Husband of Scholar Held in Iran Seeks Her Release Shaul Bakhash, the husband of American scholar Haleh Esfandiari, is working through media and diplomatic channels to seek her release from Iran. Esfandiari is spending her 15th day in captivity there, accused of spying.

Husband of Scholar Held in Iran Seeks Her Release

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It's MORNING EDITION from NPR News. I'm Steve Inskeep.

Colleagues of an American are demanding her release from an Iranian prison.

Mr. LEE HAMILTON (Director, Woodrow Wilson Center): Iran is trying to turn a scholar into a spy. Haleh is a scholar. She has never been a spy.

INSKEEP: That's former Congressman Lee Hamilton, head of the Woodrow Wilson Center, a think-tank where Haleh Esfandiari works. She's a native of Iran. She was visiting there when she was detained on suspicion of seeking to overthrow Iran's government.

This morning, we've called Shaul Bakhash. He is a professor of history at George Mason University, and he is Haleh Esfandiari's husband. Welcome to the program, sir.

Professor SHAUL BAKHASH (History, George Mason University): Good morning.

INSKEEP: Can you tell us when was the last time that you were able to speak with your wife?

Prof. BAKHASH: I think it must have been just before she was taken to Evin Prison on May 8th. So the last time I spoke to her or exchanged an email with her was probably May 7th.

INSKEEP: And that was the period where she wasn't in prison yet, but she already had been prevented from leaving the country and knew there was trouble.

Prof. BAKHASH: Indeed, she'd been threatened from leaving the country for four months and had been grilled by interrogators for over 50 hours.

INSKEEP: Was she worried then?

Prof. BAKHASH: She was always worried, because this intelligence ministry is opaque and already in the interrogation they had been intimidating and issued threats.

INSKEEP: How do you get news of her condition now?

Prof. BAKHASH: We have no news of her condition. She is able to telephone her mother most though not all nights. But the amount of time allowed for these telephone calls is usually a minute. Two minutes would be on the very high side.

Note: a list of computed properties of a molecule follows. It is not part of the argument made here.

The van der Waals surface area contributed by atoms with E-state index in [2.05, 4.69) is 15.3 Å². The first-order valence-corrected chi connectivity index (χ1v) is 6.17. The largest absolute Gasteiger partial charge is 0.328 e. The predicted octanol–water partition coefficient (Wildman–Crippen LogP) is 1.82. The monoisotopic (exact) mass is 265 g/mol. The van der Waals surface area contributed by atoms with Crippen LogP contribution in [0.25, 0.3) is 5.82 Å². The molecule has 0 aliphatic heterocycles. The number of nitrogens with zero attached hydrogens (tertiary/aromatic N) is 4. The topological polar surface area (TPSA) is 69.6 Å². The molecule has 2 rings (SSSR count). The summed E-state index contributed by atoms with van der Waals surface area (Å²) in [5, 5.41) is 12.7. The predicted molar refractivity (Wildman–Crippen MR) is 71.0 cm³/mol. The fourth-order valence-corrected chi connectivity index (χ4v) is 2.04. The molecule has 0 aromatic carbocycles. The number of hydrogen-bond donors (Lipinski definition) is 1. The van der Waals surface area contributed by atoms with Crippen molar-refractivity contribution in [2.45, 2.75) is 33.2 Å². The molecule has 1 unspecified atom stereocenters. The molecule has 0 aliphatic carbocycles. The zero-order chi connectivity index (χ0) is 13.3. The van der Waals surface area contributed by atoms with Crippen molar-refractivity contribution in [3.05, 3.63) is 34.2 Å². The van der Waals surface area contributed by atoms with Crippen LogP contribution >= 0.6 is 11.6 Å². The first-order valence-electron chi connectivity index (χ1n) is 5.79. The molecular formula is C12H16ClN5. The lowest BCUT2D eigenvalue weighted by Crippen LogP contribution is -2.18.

INSKEEP: So she's simply able to say that she's here, that she's alive.

Prof. BAKHASH: And she says, I'm okay, asks about her grandchildren, but that's really about it. Her lawyers have not been permitted access to her.

INSKEEP: When the government makes statements as it did this week, that it's going to charge her with attempting to overthrow the government, what does that make you think about the possibility for her eventual release?

Prof. BAKHASH: These are very frightening charges. They are totally without foundation. The Iranian government is basically criminalizing all scholarly activity, and it does cause us great concern that they're intending to take her to trial.

INSKEEP: You think this is part of a larger effort to go after into intellectuals?

Prof. BAKHASH: Well, there's certainly been a larger crackdown on scholarly and academic activity in Iran in recent months. So, yes, that must be part of it.

INSKEEP: I'd like to play a little bit of tape of your wife, if I might. She spoke to NPR in 1997 about Iran, and she was rather optimistic then.

(Soundbite of previous NPR broadcast)

Ms. HALEH ESFANDIARI (Director, Middle East Program, Woodrow Wilson Center International Center): The clerical leadership is very sensitive to predicting a progressive image of women's role in an Islamic society. They look at themselves as a role model for other Islamic country, and therefore they would like to show that their women are participating in all aspects of life.

INSKEEP: She was optimistic then. Has the country changed since 1997?

Prof. BAKHASH: Well, I think since the presidency of Ahmadinejad in the last couple of years it appears that the security services have gained a great deal more clout in policy-making. And I think there is a danger for Iran that they will create for themselves, as they have over the last few weeks, a very poor reputation in the international community. I mean, look at all the, at first, publicity they have received as a result of the arrest and incarceration of Haleh.

INSKEEP: And just very, very briefly, what do you do each day to try to keep this on people's minds?

Prof. BAKHASH: Well, we've had a great outpouring of international support for which we are very grateful. And I've been doing interviews, consulting with her colleagues at the Woodrow Wilson Center as to how best to deal with this crisis and speaking to our lawyers. We do hope that this international focus will remain. It might move the Iran government to finally release her and allow her to come home.

INSKEEP: Mr. Bakhash, thanks very much.

Prof. BAKHASH: Thank you.

INSKEEP: Shaul Bakhash is the husband of Haleh Esfandiari, an American who remains in prison in Iran. And you can hear the full interview from 1997 with Haleh Esfandiari at

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